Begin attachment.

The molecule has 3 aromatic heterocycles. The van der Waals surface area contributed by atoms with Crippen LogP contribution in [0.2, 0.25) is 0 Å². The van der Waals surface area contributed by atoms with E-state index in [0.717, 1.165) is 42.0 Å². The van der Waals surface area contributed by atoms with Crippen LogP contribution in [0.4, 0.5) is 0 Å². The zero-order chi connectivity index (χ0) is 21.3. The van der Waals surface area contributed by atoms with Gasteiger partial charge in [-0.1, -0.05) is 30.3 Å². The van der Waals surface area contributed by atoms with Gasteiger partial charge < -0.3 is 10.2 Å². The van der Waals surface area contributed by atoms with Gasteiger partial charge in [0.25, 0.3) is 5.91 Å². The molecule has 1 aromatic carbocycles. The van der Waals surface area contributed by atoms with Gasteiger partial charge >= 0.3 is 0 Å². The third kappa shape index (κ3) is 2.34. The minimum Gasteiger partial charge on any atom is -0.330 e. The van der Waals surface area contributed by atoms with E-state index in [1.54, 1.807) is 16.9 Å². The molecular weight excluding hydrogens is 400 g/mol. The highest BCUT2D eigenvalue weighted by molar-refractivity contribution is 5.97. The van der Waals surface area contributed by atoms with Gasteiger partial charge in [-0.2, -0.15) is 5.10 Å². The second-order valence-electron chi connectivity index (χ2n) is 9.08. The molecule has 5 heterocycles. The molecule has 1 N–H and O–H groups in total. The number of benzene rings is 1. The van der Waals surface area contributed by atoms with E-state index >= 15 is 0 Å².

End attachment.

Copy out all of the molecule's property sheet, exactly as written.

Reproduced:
The molecule has 3 aromatic heterocycles. The van der Waals surface area contributed by atoms with Crippen LogP contribution in [0.2, 0.25) is 0 Å². The van der Waals surface area contributed by atoms with E-state index in [0.717, 1.165) is 42.0 Å². The van der Waals surface area contributed by atoms with Crippen LogP contribution in [0.4, 0.5) is 0 Å². The zero-order chi connectivity index (χ0) is 21.3. The van der Waals surface area contributed by atoms with Gasteiger partial charge in [-0.1, -0.05) is 30.3 Å². The van der Waals surface area contributed by atoms with Gasteiger partial charge < -0.3 is 10.2 Å². The van der Waals surface area contributed by atoms with Gasteiger partial charge in [0.25, 0.3) is 5.91 Å². The molecule has 1 aromatic carbocycles. The van der Waals surface area contributed by atoms with Gasteiger partial charge >= 0.3 is 0 Å². The third kappa shape index (κ3) is 2.34. The minimum Gasteiger partial charge on any atom is -0.330 e. The van der Waals surface area contributed by atoms with E-state index in [1.54, 1.807) is 16.9 Å². The molecular weight excluding hydrogens is 400 g/mol. The highest BCUT2D eigenvalue weighted by molar-refractivity contribution is 5.97. The van der Waals surface area contributed by atoms with Gasteiger partial charge in [-0.2, -0.15) is 5.10 Å². The second-order valence-electron chi connectivity index (χ2n) is 9.08. The molecule has 5 heterocycles. The molecule has 1 N–H and O–H groups in total. The number of benzene rings is 1. The van der Waals surface area contributed by atoms with E-state index >= 15 is 0 Å².